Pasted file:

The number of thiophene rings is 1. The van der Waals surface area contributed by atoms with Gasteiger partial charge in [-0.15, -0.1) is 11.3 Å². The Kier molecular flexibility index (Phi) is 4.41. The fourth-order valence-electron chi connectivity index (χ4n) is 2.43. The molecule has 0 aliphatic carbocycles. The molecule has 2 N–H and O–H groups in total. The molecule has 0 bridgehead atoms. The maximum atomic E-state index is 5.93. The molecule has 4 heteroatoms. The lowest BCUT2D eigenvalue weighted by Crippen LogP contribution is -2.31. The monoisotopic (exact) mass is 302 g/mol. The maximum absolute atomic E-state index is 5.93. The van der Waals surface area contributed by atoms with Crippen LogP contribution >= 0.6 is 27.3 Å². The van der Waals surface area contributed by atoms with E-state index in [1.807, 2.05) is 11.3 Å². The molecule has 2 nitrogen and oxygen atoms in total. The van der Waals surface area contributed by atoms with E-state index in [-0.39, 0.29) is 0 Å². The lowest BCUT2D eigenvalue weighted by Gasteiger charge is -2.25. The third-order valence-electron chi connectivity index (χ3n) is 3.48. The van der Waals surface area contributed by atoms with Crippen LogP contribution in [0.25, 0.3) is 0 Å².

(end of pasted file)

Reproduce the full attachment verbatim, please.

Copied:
The number of thiophene rings is 1. The van der Waals surface area contributed by atoms with Gasteiger partial charge in [-0.15, -0.1) is 11.3 Å². The Kier molecular flexibility index (Phi) is 4.41. The fourth-order valence-electron chi connectivity index (χ4n) is 2.43. The molecule has 0 aliphatic carbocycles. The molecule has 2 N–H and O–H groups in total. The molecule has 0 bridgehead atoms. The maximum atomic E-state index is 5.93. The molecule has 4 heteroatoms. The lowest BCUT2D eigenvalue weighted by Crippen LogP contribution is -2.31. The monoisotopic (exact) mass is 302 g/mol. The maximum absolute atomic E-state index is 5.93. The van der Waals surface area contributed by atoms with Crippen LogP contribution >= 0.6 is 27.3 Å². The van der Waals surface area contributed by atoms with E-state index in [1.807, 2.05) is 11.3 Å². The molecule has 2 nitrogen and oxygen atoms in total. The van der Waals surface area contributed by atoms with E-state index in [-0.39, 0.29) is 0 Å². The lowest BCUT2D eigenvalue weighted by Gasteiger charge is -2.25. The third-order valence-electron chi connectivity index (χ3n) is 3.48. The van der Waals surface area contributed by atoms with Crippen LogP contribution in [0.25, 0.3) is 0 Å².